Random Controlled Trial

A random controlled trial, also called a randomized controlled trial (RCT), is a type of quantitative study that attempts to accurately assess the efficacy of one or more clinical interventions. In this study, participants are selected at random to receive one of many clinical interventions, one of which is usually a placebo or fake treatment. The placebo acts as the control against which to compare the results from the other participants who received the clinical intervention being tested. A random controlled trial is considered the most reliable method for testing the efficacy of new treatments because it prevents clinicians or researchers from being able to influence or skew the outcome of the trial in any way. They cannot choose who receives the placebo or who receives treatment and therefore cannot consciously or subconsciously select individuals most likely to benefit from the treatment, which would likely create false-positive results.

Rapid prototyping

Rapid prototyping, also known as RP, is often used in CAD/CAM dentistry to manufacture dental prosthetics quickly, especially in dental offices that offer same-day restorations. The term refers to a group of techniques that are used to create a scale model of a patient’s oral anatomy using a 3D computer aided design program. Then, the construction of the model is done with a 3D printer, or computer aided manufacturing. Rapid prototyping can be used to create a wide array of dental prosthetics, including full or partial dentures, crowns, bridges, inlays and onlays, and more. In the past, prototyping was done by using a silicone material to take a mold of the patient’s mouth. Then, the desired material for the model is poured into the mold and allowed to set or harden. The mold material is removed and the model is complete. This process is often uncomfortable for the patient.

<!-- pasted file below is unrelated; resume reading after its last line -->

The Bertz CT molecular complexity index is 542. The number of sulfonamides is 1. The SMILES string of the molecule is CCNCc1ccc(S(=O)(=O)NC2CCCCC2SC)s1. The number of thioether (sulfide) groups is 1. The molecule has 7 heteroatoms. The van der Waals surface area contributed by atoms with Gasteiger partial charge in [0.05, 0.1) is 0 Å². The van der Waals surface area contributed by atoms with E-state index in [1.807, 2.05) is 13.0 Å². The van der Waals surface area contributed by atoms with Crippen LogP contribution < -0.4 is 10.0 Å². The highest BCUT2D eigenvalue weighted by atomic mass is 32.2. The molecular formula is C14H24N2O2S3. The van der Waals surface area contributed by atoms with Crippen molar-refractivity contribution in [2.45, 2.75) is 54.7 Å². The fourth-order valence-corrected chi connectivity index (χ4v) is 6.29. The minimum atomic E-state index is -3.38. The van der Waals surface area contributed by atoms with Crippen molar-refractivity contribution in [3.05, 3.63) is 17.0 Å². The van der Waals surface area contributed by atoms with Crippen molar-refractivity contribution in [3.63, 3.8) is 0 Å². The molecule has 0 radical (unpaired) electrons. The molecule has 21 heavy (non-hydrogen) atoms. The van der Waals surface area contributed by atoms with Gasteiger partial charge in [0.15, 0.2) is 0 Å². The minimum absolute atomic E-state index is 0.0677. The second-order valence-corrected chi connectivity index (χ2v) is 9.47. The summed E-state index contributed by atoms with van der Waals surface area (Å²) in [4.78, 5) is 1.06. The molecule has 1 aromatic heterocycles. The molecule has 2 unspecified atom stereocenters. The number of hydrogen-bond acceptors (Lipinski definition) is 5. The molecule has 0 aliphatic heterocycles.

A reamer, or endodontic reamer, is a surgical tool used for endodontic procedures, most often a root canal. A reamer is often used in conjunction with a file to clean out the inside of the root canal and prepare it for the root canal filling material. Root canal fillings can be done with amalgam, composite resin, nickel, or least often, zirconium dioxide. A reamer is designed to be able to thoroughly debride the interior of the root canal to the apical foramen so it can be disinfected prior to filling. A reamer is created by twisting a triangular or square shaft just enough to create cutting edges that are approximately parallel to its axis. The reamer is inserted into the root canal and rotated 1/4 or 1/2 turn, which scrapes the walls of the canal allowing it to be thoroughly debrided. The reamer must be loosely touching the interior walls of the canal.